This narrative properly begins… a few years back (in my estimation) — in December of 2010, when Merck quietly ceased production of its individual mumps vacine (I think we were the only outlet to cover this, in real time) — in favor of a combo MMR II vaccine array.
I now wonder if these below (alleged) problems were part of why the solo mumps vaccine program with the government was moth-balled — in favor of a more economical (in terms of overall cost to immunize) and efficacious three way vaccine. We will never know, but on Friday Merck learned that it will have to put on a defense against claims it falsely inflated its efficacy claims for the mumps vaccine — in order to secure a more fullsome federal reimbursement — of the jab. On its face,that makes out a False Claims Act violation, and possibly a qui tam one, as well — for the people who blew the whistle on it all. I suppose Whitehouse Station could settle the cases, by paying money — but I’d not hold my breath, there.
From the Friday article in Law 360o, then a bit [followed by my own edits and a bit of the opinions, from the pen of the very-able federal District Court Judge Jones]:
. . . .Two lawsuits accusing Merck & Co. Inc. of lying about the efficacy of its mumps inoculation in order to keep competitors from bringing their own versions of the vaccine to market will move forward, after a Pennsylvania federal judge ruled in favor of whistleblowers and direct purchasers Thursday. U.S. District Judge C. Darnell Jones II ruled that the whistleblowers had sufficiently pled that Merck might have provided false statements to the government and that the direct purchasers had shown enough evidence to establish that these falsehoods may have caused the government to overpay for the vaccine. . . .
[Specifically, as the order and opinion (42 page PDF file) of Judge Jones relates:] Defendant [Merck] allegedly told Relators that the “objective”of this new methodology was to “[i]dentify a mumps neutralization assay format. . . that permits measurement of a ≥ 95% seroconversion rate in MMR®II vaccines.” Defendant continued to test the vaccine against the virus strain that originated the vaccine. In addition, Defendant added animal antibodies to pre and post vaccinated blood samples. Relators allege that this addition was “for the singular purpose of altering the outcome of the test by boosting the amount of virus neutralization counted in the lab.” Relators claim that the use of animal antibodies created a high number of pre-vaccinated positive results, which Defendant systemically destroyed or falsified in order to legitimize the use of animal antibodies. Relators also allege that senior management was aware, complicit, and in charge of this testing. . . .
Relators reported these alleged infractions to the FDA, leading to an FDA visit. After the FDA visit, Relators were barred from participating in the mumps vaccine testing. Relators assert that Defendant continued to make the false representations of its inflated 95 percent efficacy rate to the government, while deliberately covering up the results of the tests showing a diminished efficacy. . . .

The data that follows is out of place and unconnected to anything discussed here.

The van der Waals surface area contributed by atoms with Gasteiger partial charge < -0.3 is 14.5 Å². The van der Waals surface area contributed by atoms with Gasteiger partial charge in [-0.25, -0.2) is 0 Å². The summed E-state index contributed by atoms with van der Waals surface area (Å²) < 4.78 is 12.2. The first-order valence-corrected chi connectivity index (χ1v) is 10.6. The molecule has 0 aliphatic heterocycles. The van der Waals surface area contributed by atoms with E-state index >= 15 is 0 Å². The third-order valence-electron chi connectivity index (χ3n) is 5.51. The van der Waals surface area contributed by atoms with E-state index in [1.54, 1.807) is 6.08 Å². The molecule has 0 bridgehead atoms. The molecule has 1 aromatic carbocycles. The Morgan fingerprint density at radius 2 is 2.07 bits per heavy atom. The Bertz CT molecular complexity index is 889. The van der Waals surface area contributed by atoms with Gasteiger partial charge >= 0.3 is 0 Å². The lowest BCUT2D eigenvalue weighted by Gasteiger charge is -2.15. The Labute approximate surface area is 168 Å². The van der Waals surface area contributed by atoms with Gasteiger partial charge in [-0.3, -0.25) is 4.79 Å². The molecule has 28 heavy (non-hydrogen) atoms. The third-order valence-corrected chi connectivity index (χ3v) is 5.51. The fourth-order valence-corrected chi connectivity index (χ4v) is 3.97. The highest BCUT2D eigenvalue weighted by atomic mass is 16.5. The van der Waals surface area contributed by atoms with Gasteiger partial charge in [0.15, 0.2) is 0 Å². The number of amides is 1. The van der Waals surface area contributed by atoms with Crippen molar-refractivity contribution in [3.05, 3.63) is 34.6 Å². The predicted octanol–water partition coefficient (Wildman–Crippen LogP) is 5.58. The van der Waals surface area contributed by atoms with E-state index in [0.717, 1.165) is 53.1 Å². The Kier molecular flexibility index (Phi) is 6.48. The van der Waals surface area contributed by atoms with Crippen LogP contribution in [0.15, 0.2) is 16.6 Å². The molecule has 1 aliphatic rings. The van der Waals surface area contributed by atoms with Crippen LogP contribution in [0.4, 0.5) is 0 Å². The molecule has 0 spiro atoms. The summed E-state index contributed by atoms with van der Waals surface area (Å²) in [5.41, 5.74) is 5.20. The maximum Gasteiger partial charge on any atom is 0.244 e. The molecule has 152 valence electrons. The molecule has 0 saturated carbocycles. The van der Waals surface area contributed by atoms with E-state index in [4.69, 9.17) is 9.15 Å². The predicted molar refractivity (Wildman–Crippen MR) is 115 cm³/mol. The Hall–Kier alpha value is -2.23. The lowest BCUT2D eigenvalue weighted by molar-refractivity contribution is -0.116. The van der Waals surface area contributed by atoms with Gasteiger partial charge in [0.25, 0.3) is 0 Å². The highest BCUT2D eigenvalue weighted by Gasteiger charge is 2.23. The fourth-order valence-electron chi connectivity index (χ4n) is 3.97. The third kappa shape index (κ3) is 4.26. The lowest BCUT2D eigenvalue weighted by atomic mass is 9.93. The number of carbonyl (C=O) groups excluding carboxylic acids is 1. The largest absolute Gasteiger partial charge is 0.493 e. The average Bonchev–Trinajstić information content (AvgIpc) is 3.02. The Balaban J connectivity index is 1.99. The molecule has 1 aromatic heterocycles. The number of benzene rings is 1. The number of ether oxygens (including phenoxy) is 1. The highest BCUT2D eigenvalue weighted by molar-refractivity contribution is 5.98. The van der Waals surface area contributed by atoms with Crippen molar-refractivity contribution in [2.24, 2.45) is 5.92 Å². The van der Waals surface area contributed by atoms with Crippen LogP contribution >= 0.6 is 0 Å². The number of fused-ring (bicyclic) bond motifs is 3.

[Plaintiffs based their Complaint on the qui tam action filed by the Relators.] Plaintiffs’ theory is that because the vaccine’s efficacy was diminished, the vaccine was mislabeled and was not the product for which the government paid. As such, Plaintiffs allege that Defendant knowingly presented a fraudulent claim for payment to the U.S. government in violation of 31 U.S.C. § 3729(a)(1)(A).
Second, Plaintiffs allege that Defendant falsified, abandoned, and manipulated testing data that should have been shared with the government in order to fraudulently mislead the government into purchasing the mumps vaccine. (Dkt. No. 12 ¶ 155.) As such, Plaintiffs allege that Defendant knowingly incorporated falsified records material to their fraudulent claims for payment for the vaccine. 31 U.S.C. § 3729(a)(1)(B). . . .
Given that this Court must construe the Complaint in the light most favorable to the plaintiff, construe the CFA liberally, and approach motions to dismiss “with hesitation,” this Court finds that Plaintiffs have adequately pleaded a claim under the CFA. . . .
The court rejects Defendant’s argument that Plaintiffs’ surviving state claims are preempted by Federal law, and finds that Plaintiffs have adequately stated claims under the consumer protection statutes of New York and New Jersey. However, the Court finds that Plaintiffs have failed to state claims for breach of contract and unjust enrichment. Thus, the Court dismisses Count II, except for claims brought under the NYDAPA and the NJCFA; and, dismisses Count III, Count IV, Count V, and Count VI in their entireties. . . .
So this means that the very capable Judge Jones has ruled that Merck cannot dismiss these allegations summarily. Merck must now move forward — to articulate legal defenses — against these allegations. If the relators and plaintiffs prove at trial what they’ve alleged above, that would be enough to make it past a motion for summary judgment, and ultimately get to the jury. We will watch these suits, for the readership, going forward. Have a wonder-filled sunny late summer Sunday, one and all! I know I will.